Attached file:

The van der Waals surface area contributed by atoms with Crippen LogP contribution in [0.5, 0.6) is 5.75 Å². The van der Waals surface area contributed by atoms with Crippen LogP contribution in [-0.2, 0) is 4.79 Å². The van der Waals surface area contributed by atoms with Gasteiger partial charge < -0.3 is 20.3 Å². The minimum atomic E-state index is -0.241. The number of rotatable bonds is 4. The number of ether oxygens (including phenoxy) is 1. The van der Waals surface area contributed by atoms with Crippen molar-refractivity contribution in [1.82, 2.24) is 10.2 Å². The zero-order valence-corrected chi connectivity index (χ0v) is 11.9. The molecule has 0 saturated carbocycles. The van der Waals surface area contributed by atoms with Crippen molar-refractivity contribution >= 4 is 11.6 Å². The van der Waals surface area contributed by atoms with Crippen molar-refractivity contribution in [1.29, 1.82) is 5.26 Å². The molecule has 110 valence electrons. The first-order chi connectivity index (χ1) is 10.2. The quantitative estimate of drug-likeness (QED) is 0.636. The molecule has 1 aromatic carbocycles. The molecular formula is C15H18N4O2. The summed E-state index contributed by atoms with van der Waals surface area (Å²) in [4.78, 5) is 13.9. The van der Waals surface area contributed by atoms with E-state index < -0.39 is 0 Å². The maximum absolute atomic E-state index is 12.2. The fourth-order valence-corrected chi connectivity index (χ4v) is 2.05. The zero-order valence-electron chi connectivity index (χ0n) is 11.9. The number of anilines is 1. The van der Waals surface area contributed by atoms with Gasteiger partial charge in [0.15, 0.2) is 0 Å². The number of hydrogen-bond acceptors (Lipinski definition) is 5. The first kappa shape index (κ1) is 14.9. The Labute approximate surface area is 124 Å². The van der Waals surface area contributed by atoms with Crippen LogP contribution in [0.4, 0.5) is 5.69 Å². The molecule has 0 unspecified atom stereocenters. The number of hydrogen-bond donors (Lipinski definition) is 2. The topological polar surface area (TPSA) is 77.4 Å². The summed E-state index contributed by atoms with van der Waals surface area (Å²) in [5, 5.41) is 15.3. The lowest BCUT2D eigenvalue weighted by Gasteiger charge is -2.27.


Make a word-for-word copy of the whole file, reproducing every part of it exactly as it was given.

The van der Waals surface area contributed by atoms with Crippen LogP contribution in [0.5, 0.6) is 5.75 Å². The van der Waals surface area contributed by atoms with Crippen LogP contribution in [-0.2, 0) is 4.79 Å². The van der Waals surface area contributed by atoms with Gasteiger partial charge < -0.3 is 20.3 Å². The minimum atomic E-state index is -0.241. The number of rotatable bonds is 4. The number of ether oxygens (including phenoxy) is 1. The van der Waals surface area contributed by atoms with Crippen molar-refractivity contribution in [1.82, 2.24) is 10.2 Å². The zero-order valence-corrected chi connectivity index (χ0v) is 11.9. The molecule has 0 saturated carbocycles. The van der Waals surface area contributed by atoms with Crippen molar-refractivity contribution >= 4 is 11.6 Å². The van der Waals surface area contributed by atoms with Crippen molar-refractivity contribution in [1.29, 1.82) is 5.26 Å². The molecule has 110 valence electrons. The first-order chi connectivity index (χ1) is 10.2. The quantitative estimate of drug-likeness (QED) is 0.636. The molecule has 1 aromatic carbocycles. The molecular formula is C15H18N4O2. The summed E-state index contributed by atoms with van der Waals surface area (Å²) in [4.78, 5) is 13.9. The van der Waals surface area contributed by atoms with E-state index < -0.39 is 0 Å². The maximum absolute atomic E-state index is 12.2. The fourth-order valence-corrected chi connectivity index (χ4v) is 2.05. The zero-order valence-electron chi connectivity index (χ0n) is 11.9. The number of anilines is 1. The van der Waals surface area contributed by atoms with Gasteiger partial charge in [0.15, 0.2) is 0 Å². The number of hydrogen-bond acceptors (Lipinski definition) is 5. The first kappa shape index (κ1) is 14.9. The Labute approximate surface area is 124 Å². The van der Waals surface area contributed by atoms with Crippen LogP contribution in [0.4, 0.5) is 5.69 Å². The molecule has 0 unspecified atom stereocenters. The number of hydrogen-bond donors (Lipinski definition) is 2. The topological polar surface area (TPSA) is 77.4 Å². The summed E-state index contributed by atoms with van der Waals surface area (Å²) in [5, 5.41) is 15.3. The lowest BCUT2D eigenvalue weighted by Gasteiger charge is -2.27.